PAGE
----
In a world filled with automation and DevOps tooling, the top contender is Continuous Integration and Continuous Delivery (CICD). CICD provides the ability to not only automate the shipment of software, but to do it in a reliable and efficient way without risking quality engineering. With the power of a good CICD platform and app, you can ensure that end-users receive continuous value.
When working with a CICD platform, the main goal is to build production-ready releases for code, and in this guide you will learn just that. You will perform a real-world example approach on how to create a development pipeline in Azure DevOps. Since the pipeline is for development purposes, you will learn how to create one stage for Dev. After the stage is created, you will create a build pipeline to package up an app and turn the code into an artifact. After the code is turned into an artifact, you will have an app ready to deploy for a release pipeline.
To follow along with this blog post you should ensure that you have any type of code committed to a GitHub repository that you have access to. This blog post will use the C# code found in my GitHub repository here.
In this section, you will take a hands-on approach at creating a development build pipeline in Azure DevOps to package up code into an artifact that is ready to be shipped to end-users. In some organizations, the build pipeline may also be called the Continuous Integration (CI) pipeline. The purpose of CI is to build and test code every time a developer commits changes to version control. With that typically comes building an artifact, which is why you may hear "build pipeline" and "CI pipeline" used interchangeably.
Before creating the artifact, the initial pipeline needs to be created. In this portion of the guide, you will start the creation of the pipeline.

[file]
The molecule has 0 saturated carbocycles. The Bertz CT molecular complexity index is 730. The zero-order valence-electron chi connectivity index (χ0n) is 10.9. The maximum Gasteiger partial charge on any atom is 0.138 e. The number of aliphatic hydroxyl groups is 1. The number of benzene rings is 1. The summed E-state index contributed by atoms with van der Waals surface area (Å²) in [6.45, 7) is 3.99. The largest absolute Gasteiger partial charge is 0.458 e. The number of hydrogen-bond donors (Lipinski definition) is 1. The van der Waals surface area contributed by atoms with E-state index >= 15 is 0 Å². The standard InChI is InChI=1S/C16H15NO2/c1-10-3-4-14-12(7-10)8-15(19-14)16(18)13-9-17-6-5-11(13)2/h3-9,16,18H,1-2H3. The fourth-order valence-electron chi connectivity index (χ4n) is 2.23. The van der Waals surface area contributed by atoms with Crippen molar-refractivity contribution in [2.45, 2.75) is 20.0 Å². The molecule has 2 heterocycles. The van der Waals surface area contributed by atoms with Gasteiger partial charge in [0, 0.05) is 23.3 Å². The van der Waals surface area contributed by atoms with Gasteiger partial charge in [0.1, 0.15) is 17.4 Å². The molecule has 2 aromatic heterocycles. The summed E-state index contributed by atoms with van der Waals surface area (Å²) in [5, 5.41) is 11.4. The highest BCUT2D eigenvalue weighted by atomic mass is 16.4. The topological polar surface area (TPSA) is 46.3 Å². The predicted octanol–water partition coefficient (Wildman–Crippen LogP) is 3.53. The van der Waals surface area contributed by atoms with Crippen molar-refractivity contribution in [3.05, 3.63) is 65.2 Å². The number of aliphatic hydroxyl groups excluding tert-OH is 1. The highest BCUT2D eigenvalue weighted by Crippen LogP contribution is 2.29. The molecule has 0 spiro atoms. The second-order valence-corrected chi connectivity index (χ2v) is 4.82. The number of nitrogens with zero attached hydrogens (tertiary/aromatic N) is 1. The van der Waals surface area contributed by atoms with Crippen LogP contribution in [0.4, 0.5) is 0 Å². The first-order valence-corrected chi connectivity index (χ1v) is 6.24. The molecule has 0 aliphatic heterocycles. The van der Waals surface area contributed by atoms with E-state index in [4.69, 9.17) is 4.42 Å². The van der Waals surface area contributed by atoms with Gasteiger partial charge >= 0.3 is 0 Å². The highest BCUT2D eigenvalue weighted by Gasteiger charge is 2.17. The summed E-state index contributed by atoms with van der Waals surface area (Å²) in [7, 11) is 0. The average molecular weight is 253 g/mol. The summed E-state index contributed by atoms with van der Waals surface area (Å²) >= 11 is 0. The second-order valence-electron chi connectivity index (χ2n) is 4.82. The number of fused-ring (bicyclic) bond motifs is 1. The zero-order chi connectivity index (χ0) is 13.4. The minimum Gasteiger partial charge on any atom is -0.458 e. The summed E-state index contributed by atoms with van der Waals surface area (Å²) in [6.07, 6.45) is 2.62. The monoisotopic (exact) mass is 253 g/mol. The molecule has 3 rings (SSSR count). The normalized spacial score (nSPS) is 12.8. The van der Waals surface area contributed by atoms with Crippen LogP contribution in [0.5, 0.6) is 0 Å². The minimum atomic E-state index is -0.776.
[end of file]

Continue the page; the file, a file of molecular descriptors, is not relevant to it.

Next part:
Log into the Azure DevOps portal.
Go to Pipelines —> Pipelines to access the pipelines pane.
Within the pipelines pane, click the blue New pipeline button.
Under the Where is your code? section, choose GitHub. This allows you to select the code that you want to build and turn into an artifact.
For this example, on the Select a repository page the CloudDevWebBoilterPlate repository was chosen, which is the repository linked in the prerequisites section.
In the Configure your pipeline section, choose Starter pipeline. The starter pipeline allows you to create a pipeline from scratch to add in any tasks that suit your needs in building the app.
On the Review your pipeline YAML page, remove lines 13-19 so the code looks like the screenshot below. These linesaren't needed because they're pseudocode.
Click the Show assistant button as shown in the screenshot below to add the two tasks that are needed to create the build pipeline.
The two tasks that you will need to add are:
Copy files - This task copies the code from the linked GitHub repository and stores it in the pipeline to be used in the next task. The target folder is a predefined Azure DevOps variable which is a local path on the pipeline agent.
Publish build artifacts - This tasks takes the copied code from the
Copy files task and creates an artifact out of the copied code. The path to publish uses the same predefined variable as shown in the
Copy files task because that's where the code was copied to. The
Publish build artifacts task needs to look in that location to create an artifact out of the code.
Click the blue Add button on both tasks and you should see code similar to the below.
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trigger: - master pool: vmImage: 'ubuntu-latest' steps: - task: [email protected] inputs: SourceFolder: 'web' Contents: '**' TargetFolder: '$(Build.ArtifactStagingDirectory)' - task: [email protected] inputs: PathtoPublish: '$(Build.ArtifactStagingDirectory)' ArtifactName: 'drop' publishLocation: 'Container'
Click the blue Save and run button to run the build pipeline.
The code for the YAML pipeline creates a
azure-pipelines.yml file that needs to be stored where the code that is being built and turned into an artifact exists. On the Save and run page, put in a commit message or leave the default and commit directly to master, because the existing code is linked in the prerequisites section of the GitHub repository .
Click the blue Job button so you can see the code being built and turned into an artifact.
Congratulations! You have successfully created and deployed a build pipeline.
In this guide, you took a hands-on approach to create a build pipeline. You started off by initializing the pipeline and creating the first development stage. Following that, you pointed the pipeline to the code in GitHub that was going to be built and turned it into an artifact in the pipeline. Finally, you created the new type of pipeline in Azure DevOps, called YAML pipelines, to deploy the copy and publish tasks to create an artifact out of the code.